US Should Set Up National Security Court to Deal With Terrorists, Say Analysts

July 7, 2008 - 7:32 PM

(CNSNews.com) - The United States should establish a National Security Court designed to handle terrorism cases fairly but also in a way that does not jeopardize public safety, a legal expert argued Wednesday.

Andrew McCarthy, director of the Center for Law and Counterterrorism at the Foundation for Defense of Democracies, told a press conference in Washington D.C., that terrorist detainees being held by the U.S. military are not entitled to the same protections as American citizens.

Since the war in Afghanistan began following the 9/11 terrorist attacks, the U.S. military has detained terror suspects in prison camps in Guantanamo Bay, Cuba and in other locations around the world. To date, none of the detainees have had trials.

During the 1990s, McCarthy said, terrorists were "regarded as if they were vested with the same plethora of constitutional protections as American citizens accused of quotidian crimes."

Under those protections, he noted, the government has to provide all its evidence to the defendant.

In the case of terror suspects, allowing defendants to have this information is dangerous and especially so in a war that could be infinite, McCarthy said.

"This is a staggering amount of information, certain to illuminate not only what the government knows about terrorist organizations but also the intelligence agencies' methods and sources for obtaining that information," he said.

Terrorists could not be treated like combatants from past conflicts, McCarthy argued.

"The combatants of old were from national armies. There was no doubt they were combatants. There was little doubt that the sovereign power of the warring people would some day end the war either through decisive military campaigns or through diplomacy," he said.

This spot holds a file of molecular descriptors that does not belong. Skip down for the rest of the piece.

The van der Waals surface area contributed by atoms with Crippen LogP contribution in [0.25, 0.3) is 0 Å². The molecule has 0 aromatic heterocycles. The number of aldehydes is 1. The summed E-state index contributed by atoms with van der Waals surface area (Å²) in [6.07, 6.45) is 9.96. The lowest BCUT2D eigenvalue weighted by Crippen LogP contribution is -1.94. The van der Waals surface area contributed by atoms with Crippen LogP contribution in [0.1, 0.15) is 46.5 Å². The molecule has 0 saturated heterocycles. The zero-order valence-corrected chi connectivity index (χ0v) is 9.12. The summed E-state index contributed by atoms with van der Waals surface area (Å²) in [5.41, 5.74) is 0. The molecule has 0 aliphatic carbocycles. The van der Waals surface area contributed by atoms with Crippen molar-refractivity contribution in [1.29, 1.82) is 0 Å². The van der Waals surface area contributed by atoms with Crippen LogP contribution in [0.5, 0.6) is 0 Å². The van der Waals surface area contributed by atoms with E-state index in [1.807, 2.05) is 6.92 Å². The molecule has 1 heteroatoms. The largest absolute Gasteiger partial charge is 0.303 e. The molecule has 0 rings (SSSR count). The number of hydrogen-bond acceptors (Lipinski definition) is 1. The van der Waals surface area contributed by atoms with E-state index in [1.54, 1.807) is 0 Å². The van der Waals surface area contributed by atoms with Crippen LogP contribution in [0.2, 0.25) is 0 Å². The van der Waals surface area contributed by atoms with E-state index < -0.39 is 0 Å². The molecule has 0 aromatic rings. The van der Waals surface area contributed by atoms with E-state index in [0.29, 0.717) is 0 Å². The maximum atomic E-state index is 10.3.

"The new combatants, to the contrary, are terrorists... and become alleged terrorists once they are off the streets and in the Western system of justice," McCarthy said.

He added, "Congress should long ago have prescribed a system, such as a National Security Court, which gets terrorists out of civilian courts and affords them fundamental fairness while protecting public safety."

According to McCarthy, this court would "be drawn from the talented pool of experienced federal judges, would develop an expertise in issues peculiar to this realm: classified information, the Geneva Conventions, the laws and customs of war, etc., and would have jurisdiction over matters related to the detentions and any resulting trials of alleged unlawful combatants."

Earlier support for a National Security Court came from Glenn Sulmasy, a law professor at the U.S. Coast Guard Academy, who said in a May 2006 Jurist article that there was a "lack of appropriate laws to govern this new conflict."

"This is a new war, one that mixes law enforcement and warfare, and does not fit neatly in either regime," he said.

Sulmasy said the president should create a blue ribbon commission "to look at the possibilities of creating a national security court system which will address questions as to proper detention, adjudication, intelligence gathering, terrorist surveillance and other such legal issues associated with the threat of international terror."

He suggested that the proceedings be handled by the military and closed to the public.

Speaking at Wednesday's Foundation for Defense of Democracies event, Steven Shapiro, a legal director with the American Civil Liberties Union, said that "any rules that we adopt are going to affect large numbers of people for long periods of time."

"We need to begin from a position of skepticism when we are asked to relinquish either our freedoms or the procedures that we have developed for over two centuries to protect those fundamental rules," he said.

Mordechai Kremnitzer, a senior fellow at the Israel Democracy Institute, a research body based in Jerusalem, argued that care should be taken in the way terrorists are treated.

"What makes terrorists so reprehensible is not their purpose, but their means," he said. "When we use dubious means to deal with terrorism, we close the moral gap."

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